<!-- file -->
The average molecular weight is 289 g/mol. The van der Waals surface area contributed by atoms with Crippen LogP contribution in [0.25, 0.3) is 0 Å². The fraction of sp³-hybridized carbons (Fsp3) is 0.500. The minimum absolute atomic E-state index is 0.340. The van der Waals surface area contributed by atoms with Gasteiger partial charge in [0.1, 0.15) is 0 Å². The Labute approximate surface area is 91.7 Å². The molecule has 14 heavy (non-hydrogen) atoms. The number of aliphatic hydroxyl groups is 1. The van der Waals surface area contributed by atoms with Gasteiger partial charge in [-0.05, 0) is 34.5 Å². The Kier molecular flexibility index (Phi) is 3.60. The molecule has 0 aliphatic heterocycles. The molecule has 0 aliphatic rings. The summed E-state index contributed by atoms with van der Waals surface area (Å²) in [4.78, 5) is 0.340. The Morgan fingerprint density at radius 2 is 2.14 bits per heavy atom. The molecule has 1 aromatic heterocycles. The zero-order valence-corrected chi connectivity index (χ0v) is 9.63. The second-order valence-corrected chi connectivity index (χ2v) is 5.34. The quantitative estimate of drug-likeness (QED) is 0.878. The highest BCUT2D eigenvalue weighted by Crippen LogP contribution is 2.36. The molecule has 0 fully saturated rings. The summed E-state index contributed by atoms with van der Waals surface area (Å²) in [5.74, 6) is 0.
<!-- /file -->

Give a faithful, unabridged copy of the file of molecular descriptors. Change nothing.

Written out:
The average molecular weight is 289 g/mol. The van der Waals surface area contributed by atoms with Crippen LogP contribution in [0.25, 0.3) is 0 Å². The fraction of sp³-hybridized carbons (Fsp3) is 0.500. The minimum absolute atomic E-state index is 0.340. The van der Waals surface area contributed by atoms with Gasteiger partial charge in [0.1, 0.15) is 0 Å². The Labute approximate surface area is 91.7 Å². The molecule has 14 heavy (non-hydrogen) atoms. The number of aliphatic hydroxyl groups is 1. The van der Waals surface area contributed by atoms with Gasteiger partial charge in [-0.05, 0) is 34.5 Å². The Kier molecular flexibility index (Phi) is 3.60. The molecule has 0 aliphatic heterocycles. The molecule has 0 aliphatic rings. The summed E-state index contributed by atoms with van der Waals surface area (Å²) in [4.78, 5) is 0.340. The Morgan fingerprint density at radius 2 is 2.14 bits per heavy atom. The molecule has 1 aromatic heterocycles. The zero-order valence-corrected chi connectivity index (χ0v) is 9.63. The second-order valence-corrected chi connectivity index (χ2v) is 5.34. The quantitative estimate of drug-likeness (QED) is 0.878. The highest BCUT2D eigenvalue weighted by Crippen LogP contribution is 2.36. The molecule has 0 fully saturated rings. The summed E-state index contributed by atoms with van der Waals surface area (Å²) in [5.74, 6) is 0.